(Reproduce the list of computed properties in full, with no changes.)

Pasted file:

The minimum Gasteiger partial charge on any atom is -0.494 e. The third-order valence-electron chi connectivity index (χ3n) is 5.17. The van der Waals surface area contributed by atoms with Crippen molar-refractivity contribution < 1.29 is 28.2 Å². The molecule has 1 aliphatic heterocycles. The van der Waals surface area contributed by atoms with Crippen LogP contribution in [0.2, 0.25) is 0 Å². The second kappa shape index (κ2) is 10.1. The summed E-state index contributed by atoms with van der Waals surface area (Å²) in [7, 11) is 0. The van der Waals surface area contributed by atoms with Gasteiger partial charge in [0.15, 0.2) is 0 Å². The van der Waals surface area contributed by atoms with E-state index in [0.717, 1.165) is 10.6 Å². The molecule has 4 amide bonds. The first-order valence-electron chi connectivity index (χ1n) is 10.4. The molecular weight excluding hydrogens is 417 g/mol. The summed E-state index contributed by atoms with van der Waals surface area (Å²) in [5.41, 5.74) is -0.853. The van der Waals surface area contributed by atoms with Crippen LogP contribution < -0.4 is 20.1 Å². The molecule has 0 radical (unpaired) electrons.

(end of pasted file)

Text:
The minimum Gasteiger partial charge on any atom is -0.494 e. The third-order valence-electron chi connectivity index (χ3n) is 5.17. The van der Waals surface area contributed by atoms with Crippen molar-refractivity contribution < 1.29 is 28.2 Å². The molecule has 1 aliphatic heterocycles. The van der Waals surface area contributed by atoms with Crippen LogP contribution in [0.2, 0.25) is 0 Å². The second kappa shape index (κ2) is 10.1. The summed E-state index contributed by atoms with van der Waals surface area (Å²) in [7, 11) is 0. The van der Waals surface area contributed by atoms with Gasteiger partial charge in [0.15, 0.2) is 0 Å². The van der Waals surface area contributed by atoms with E-state index in [0.717, 1.165) is 10.6 Å². The molecule has 4 amide bonds. The first-order valence-electron chi connectivity index (χ1n) is 10.4. The molecular weight excluding hydrogens is 417 g/mol. The summed E-state index contributed by atoms with van der Waals surface area (Å²) in [5.41, 5.74) is -0.853. The van der Waals surface area contributed by atoms with Crippen LogP contribution < -0.4 is 20.1 Å². The molecule has 0 radical (unpaired) electrons.